old woodcut image of the Kentucky River

A Teacher’s Guide to

Kentucky’s Story

A nine-part Kentucky history series for grades 4 and 5, produced by KET.

See our online ITV catalog  for upcoming broadcasts and additional information for teachers.

Early Kentucky

Program Goal

Students will name and discuss important aspects of early Indian life in Kentucky.

Program Summary

This program briefly reviews the arrival of prehistoric people on this continent and then focuses on the Indians living in Kentucky just before the coming of the white man. The program looks at the homes, games, clothes, economy, and lifestyles of these tribes.

Historical Background

Early Indians in Kentucky (12,000 B.C.-1650 A.D.)

For many years, writers depicted Kentucky, the Great Meadows of Indian lore, as uninhabited prior to European settlement. They believed that the Indians considered the land sacred and lived elsewhere, coming to the region only to hunt and war. However, almost 3,000 years before Kentucky pioneers came face to face with such tribes as the Shawnee, Cherokee, and Chickasaw, the area had been inhabited by prehistoric Indians. The ancestors of these earliest Kentuckians may have come to the Western Hemisphere as early as 20,000 years ago by crossing a strip of land, now submerged beneath the Bering Straits, connecting the Asian and North American continents. They slowly drifted southward, arriving in Kentucky by 12,000 B.C. Over many years these early Indians developed four prehistoric traditions which archaeologists have designated as Paleo Indian (12,000-7500 B.C.), Archaic (7500-1500 B.C.), Woodland (1500 B.C.-900 A.D.), and Mississippian (900-1650 A.D.).

A nomadic people, the Paleo Indians used Clovis points (leaf-shaped projectile points—archaeologists prefer the term “projectile point” instead of arrowhead) to hunt big game animals like the mammoth, mastodon, and bison which thrived in the cool postglacial environment. While the early hunters did produce stone projectile points, their transient lifestyle kept them from making large quantities of tools and implements. No skeletal remains of Paleo Indians have been found in Kentucky.

By 7500 B.C., Kentucky’s Indian culture changed. Large game animals died out, and the Archaic Indians now depended on fishing and efficient gathering of wild foods as well as hunting. The white-tailed deer and the elk became the dominant game animals. Hunting skills improved with the use of the atlatl, a short wooden board which enabled the Indians to throw their spears farther than with their arms alone. Stone tools, ground to the desired shape, appeared. Artifacts such as grooved axes, conical and cylindrical pestles, bone awls, and cannel coal beads also have been found from this period. A unique feature of the Archaic period was the “hominy hole,” a particular type of depression worn in sandstone by grinding or pulverizing. Despite its name, the hominy hole was probably used for grinding up nuts or seed; corn (from which hominy is made) was not grown in Kentucky until the Woodland period. Shell (mussel) mound sites along the Green, Cumberland, and Tennessee rivers indicate that the Indians returned to the same places year after year. Archaic Indian social groups were probably small, consisting of a few cooperating families. Their dead were buried with bodies flexed in round pits, and sometimes tools were included in the graves.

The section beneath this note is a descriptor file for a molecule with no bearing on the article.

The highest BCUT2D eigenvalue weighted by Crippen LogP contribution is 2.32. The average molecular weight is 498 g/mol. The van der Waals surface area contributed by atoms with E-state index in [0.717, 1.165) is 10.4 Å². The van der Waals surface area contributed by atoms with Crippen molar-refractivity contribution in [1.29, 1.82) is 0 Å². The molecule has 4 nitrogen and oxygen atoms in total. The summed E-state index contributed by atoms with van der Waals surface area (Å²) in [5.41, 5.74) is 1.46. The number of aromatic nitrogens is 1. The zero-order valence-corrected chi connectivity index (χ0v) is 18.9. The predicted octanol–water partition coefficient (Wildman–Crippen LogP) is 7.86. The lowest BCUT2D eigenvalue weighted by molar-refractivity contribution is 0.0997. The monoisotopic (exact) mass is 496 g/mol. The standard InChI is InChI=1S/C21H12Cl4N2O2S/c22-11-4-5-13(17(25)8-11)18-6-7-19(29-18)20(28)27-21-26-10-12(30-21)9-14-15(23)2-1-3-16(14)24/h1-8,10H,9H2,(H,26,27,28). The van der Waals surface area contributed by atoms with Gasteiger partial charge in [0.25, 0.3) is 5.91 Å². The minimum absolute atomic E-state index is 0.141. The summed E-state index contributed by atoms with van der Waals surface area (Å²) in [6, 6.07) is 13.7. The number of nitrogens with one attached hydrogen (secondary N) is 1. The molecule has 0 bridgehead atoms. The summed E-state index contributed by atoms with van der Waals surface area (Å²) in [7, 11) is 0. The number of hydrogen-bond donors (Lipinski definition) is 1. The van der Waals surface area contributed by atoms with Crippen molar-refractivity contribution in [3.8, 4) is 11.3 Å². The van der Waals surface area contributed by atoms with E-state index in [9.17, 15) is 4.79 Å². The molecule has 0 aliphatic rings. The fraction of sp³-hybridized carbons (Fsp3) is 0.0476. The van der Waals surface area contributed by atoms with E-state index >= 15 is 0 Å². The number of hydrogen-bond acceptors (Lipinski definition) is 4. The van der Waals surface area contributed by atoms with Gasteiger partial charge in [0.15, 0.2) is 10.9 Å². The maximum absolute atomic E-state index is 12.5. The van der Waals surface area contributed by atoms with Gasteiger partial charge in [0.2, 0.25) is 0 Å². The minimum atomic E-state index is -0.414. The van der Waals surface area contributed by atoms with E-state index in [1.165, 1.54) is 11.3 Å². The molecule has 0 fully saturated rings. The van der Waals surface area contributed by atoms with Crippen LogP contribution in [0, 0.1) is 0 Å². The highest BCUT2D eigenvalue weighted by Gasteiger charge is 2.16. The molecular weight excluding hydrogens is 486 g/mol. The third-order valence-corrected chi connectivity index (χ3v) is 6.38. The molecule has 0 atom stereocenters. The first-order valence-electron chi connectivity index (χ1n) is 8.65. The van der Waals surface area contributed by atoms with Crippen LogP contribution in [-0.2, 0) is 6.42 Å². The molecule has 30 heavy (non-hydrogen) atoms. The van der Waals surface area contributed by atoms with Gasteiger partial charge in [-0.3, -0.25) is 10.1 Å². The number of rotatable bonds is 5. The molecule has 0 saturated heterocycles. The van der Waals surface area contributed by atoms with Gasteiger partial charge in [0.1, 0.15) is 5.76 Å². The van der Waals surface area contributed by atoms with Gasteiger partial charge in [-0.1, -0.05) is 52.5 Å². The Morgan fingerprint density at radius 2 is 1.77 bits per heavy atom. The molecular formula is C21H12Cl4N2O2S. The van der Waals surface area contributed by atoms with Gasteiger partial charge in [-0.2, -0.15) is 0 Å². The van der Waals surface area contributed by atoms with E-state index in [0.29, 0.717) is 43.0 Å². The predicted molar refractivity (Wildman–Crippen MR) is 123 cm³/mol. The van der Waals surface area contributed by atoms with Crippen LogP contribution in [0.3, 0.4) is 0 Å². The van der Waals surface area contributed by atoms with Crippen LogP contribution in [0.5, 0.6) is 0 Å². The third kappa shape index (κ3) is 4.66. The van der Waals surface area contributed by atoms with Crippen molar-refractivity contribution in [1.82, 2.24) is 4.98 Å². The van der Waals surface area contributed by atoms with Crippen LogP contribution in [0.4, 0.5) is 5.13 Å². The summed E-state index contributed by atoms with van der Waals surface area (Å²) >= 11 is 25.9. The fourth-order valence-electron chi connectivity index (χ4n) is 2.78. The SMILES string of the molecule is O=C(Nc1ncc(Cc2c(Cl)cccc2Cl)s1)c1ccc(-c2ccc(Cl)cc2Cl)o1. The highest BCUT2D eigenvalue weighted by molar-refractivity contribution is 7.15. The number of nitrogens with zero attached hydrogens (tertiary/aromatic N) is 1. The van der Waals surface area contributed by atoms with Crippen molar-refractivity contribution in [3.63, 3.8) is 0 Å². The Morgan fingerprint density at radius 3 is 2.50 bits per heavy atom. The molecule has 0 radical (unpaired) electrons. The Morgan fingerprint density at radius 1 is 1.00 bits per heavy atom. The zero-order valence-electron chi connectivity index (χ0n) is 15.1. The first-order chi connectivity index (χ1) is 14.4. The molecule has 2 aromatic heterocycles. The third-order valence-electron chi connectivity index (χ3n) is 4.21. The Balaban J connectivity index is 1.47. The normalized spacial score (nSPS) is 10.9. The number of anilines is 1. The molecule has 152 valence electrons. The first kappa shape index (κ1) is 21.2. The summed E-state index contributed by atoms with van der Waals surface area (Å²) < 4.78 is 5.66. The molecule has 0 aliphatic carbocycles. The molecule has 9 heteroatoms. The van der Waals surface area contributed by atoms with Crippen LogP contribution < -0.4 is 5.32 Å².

Beginning about 1500 B.C., people of the Woodland culture entered Kentucky. They occupied the area for about 600 years. Efficient hunters and gatherers, the Woodland Indians also participated in an intricate trade network to obtain such things as copper from Lake Superior, obsidian from the Rocky Mountains, and conch shells from the Gulf of Mexico. They mined both Mammoth Cave and Salts Cave for gypsum and mirabilite, a salty seasoning. The Woodland people cultivated corn, sunflowers, giant ragweeds, and amaranth (pigweed), and they raised squash and gourds for containers rather than as a food source. The Woodland Indians buried their dead in conical and later flat or oval-shaped burial mounds, which were often 10 to 20 feet high; this practice resulted in their being called the Mound Builders by 19th-century observers. The remains of two distinct Woodland groups, the Adena (early Woodland) and the Hopewell (middle Woodland), have been found in northcentral Kentucky.

The last of the prehistoric peoples were the Mississippian Indians, who lived in western Kentucky from 900 to 1650 A.D. In the greater Mississippi Valley, these Indians had a well established social order and a full agricultural economy with corn, beans, squash, and tobacco as the principal crops. They hunted with bows and arrows; made pottery in effigy forms; and fashioned large chipped-stone knives, picks, and hoes. These Indians constructed permanent homes of woven branches and plastered mud and protected their villages with wooden palisades (walls made of tall posts) and a moat (wide ditch) outside the palisades. These features gave the villages much the same appearance as the early pioneer forts. Although the Mississippians buried their dead in small burial mounds or stone box graves, they built large flat-topped temple mounds as the ceremonial centers of their cities. Because of this construction design, they have been called the Temple Mound Builders.